I was a little surprised to see a museum crammed into one of the small shops on 4th street in Anchorage. I was even more surprised to find just how much history they managed to cram into The Alaska Veterans Museum. It’s best to take your time in this place, because every inch of wall space in this venues contains something worth a second look, and maybe even a third.
The museum is of course a testament to the lives and work of Alaska’s veterans. For those of us interested in the history of Alaska, it also contains materials illustrating some of the more interesting parts of Alaskan history. No sooner had I walked through the door, for example, than the volunteer asked me if I knew where the last shots of the civil war had been fired. I suppose “the Shenandoah” wasn’t technically the right answer, but he smiled when I said it, and anyway, the point is they have a section for the history of this Confederate buccaneer up on the wall here.
…which had me smiling from the start of my visit.
The museum also features extensive coverage of the Aleutian campaign. It’s one of the quirks of Alaskan history. Where most of the lower 48 speaks of World War II as something that happened ‘over there’, some of the fighting actually did take place in this state. Not only did the Japanese bomb Dutch Harbor, they also occupied two islands in the Aleutian chain, all of which is well represented in the collections on display here at the museum.
The Alaskan Territorial Guard also gets prominent treatment here, though I am ashamed to say I didn’t get great pictures of that section. Just clumsy lensmanship on my part. The museum itself covers the history of this unit, comprised largely of Alaska Natives under the leadership of Major Marvin ‘Muktuk’ Marston. The unit (including a number of women) was charged with monitoring the coastline to act as a first line of defense. They also had to be on the look out for balloon bombs (sent over the Pacific in the hopes of starting forest fires in the U.S.).
The museum includes several outstanding dioramas, most of which feature naval operations. I struggled to get a good picture of the aircraft carrier, but in the end I had to settle for a few close-ups. The model itself was just too big to get in a single shot.
I was unfamiliar with the story of the U.S.S. Grunion, a submarine lost near Kiska, so this part of the exhibit was entirely new to me. One particular veteran, Percy Blatchford, had a section to himself. You can find him around the net as well. Each of the major conflicts of American history receive some treatment here, in each case focusing on the experiences of Alaskan military personnel.
A couple stories that didn’t get into the museum (at least I don’t think so) would include the Navy’s bombing of Angoon in 1882 and the story of Aleutian internment. They do cover the Japanese internment of Aleutians, but no mention is made of those taken off those Islands by the U.S. personnel. I’m not entirely sure I caught everything during my visits last month, and I am still amazed at the breadth of materials they got into the collection. As I understand it, they have a great deal more in storage, and that storage may be spilling into the homes of those behind the museum itself. It’s obviously a labor of love, so I suppose that is to be expected.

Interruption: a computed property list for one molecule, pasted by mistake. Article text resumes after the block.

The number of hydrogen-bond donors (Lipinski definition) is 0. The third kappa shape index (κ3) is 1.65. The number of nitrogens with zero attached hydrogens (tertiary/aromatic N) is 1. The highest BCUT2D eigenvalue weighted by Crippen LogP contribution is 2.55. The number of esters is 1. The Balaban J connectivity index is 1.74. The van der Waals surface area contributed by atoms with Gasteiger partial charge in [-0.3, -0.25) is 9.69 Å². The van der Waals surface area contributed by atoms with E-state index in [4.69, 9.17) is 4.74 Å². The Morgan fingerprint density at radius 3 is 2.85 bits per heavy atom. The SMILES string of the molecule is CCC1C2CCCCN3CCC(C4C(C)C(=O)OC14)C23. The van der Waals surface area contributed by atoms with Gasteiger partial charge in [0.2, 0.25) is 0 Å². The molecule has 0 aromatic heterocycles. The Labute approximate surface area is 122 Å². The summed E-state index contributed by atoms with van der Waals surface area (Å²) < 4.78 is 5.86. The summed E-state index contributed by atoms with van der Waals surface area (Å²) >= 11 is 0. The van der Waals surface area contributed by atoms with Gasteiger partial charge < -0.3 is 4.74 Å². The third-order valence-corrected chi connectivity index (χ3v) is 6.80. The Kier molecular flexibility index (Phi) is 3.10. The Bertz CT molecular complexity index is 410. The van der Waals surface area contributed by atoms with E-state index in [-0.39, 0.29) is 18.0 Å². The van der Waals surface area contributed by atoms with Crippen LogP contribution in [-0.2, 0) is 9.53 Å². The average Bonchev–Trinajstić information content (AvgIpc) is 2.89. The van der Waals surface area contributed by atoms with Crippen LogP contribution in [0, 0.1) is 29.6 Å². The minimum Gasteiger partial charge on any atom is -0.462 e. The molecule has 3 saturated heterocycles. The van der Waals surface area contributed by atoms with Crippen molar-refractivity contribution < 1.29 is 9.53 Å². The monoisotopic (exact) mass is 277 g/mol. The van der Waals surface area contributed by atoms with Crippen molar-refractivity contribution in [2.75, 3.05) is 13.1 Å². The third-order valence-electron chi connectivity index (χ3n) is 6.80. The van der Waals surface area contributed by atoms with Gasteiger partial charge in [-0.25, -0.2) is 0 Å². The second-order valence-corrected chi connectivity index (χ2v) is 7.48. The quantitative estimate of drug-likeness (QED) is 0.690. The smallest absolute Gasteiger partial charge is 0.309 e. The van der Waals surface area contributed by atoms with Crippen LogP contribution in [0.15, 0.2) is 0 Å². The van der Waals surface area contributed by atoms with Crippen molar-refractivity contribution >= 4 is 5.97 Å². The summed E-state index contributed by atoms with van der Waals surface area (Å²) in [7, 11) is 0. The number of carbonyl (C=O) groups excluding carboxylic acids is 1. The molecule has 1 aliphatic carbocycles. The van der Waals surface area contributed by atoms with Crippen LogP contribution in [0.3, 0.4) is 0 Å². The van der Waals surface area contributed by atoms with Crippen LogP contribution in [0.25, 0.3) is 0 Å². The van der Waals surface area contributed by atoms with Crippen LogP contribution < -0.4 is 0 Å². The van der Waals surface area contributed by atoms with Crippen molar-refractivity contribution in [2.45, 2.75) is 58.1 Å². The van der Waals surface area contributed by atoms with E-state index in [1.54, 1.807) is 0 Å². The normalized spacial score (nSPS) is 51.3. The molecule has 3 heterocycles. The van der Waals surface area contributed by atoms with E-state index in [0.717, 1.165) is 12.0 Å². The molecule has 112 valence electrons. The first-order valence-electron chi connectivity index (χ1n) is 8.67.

On one of my visits to the Museum, I had the pleasure of meeting Col. Suellyn Wright Novak who heads up the Museum. She had a number of great stories to tell, including that of the Alaskan Territorial Guard statue out in front. Some wonder why it doesn’t have a plaque on it? Those more observant have wondered why the information plaque is behind the guardsman. It turns out, the museum staff just didn’t want anyone to be run-over while reading the plaque from the street.
I am posting a few pics here, but of course they don’t do the museum justice. As usual, you may click to embiggen.
Alaska Territorial Guard
The U.S.S. Grunion
…or the comfort of your home.
Catherine Croll (Anna Wyndham) writes about violent pornography. She’s a well known feminist and a successful scholar. So, what is she doing singing the praises of Phyllis Schlafly?
Well it seems that something is missing from Catherine’s life, and that something is the family that conservative anti-feminist Schlafly warned women about so many decades past. Coming home to help her ailing mother, Catherine finds herself living near her college boy-friend, Don Harper (played by Frank Delaney) and his wife. Don’s wife is Catherine’s own former friend and roommate, Gwen (Shelly Wozniak). The two of them have two children. Catherine can see that they are struggling, and yet she can’t help but envy them. Seeing them makes her rethink some of her own life choices, and a part of her wishes she could exchange her life for Gwen’s. Impossible, right?
But what if it isn’t?
As it turns out, Gwen has second thoughts about her own life, and Don? Well, Don still fancies Catherine. So, it just may be that she can have him after all. It may well be that she can step right into Gwen’s life as Gwen runs off to pursue an advanced degree of her own.
Yep! The ghost of Trading Places haunts this play. It does indeed.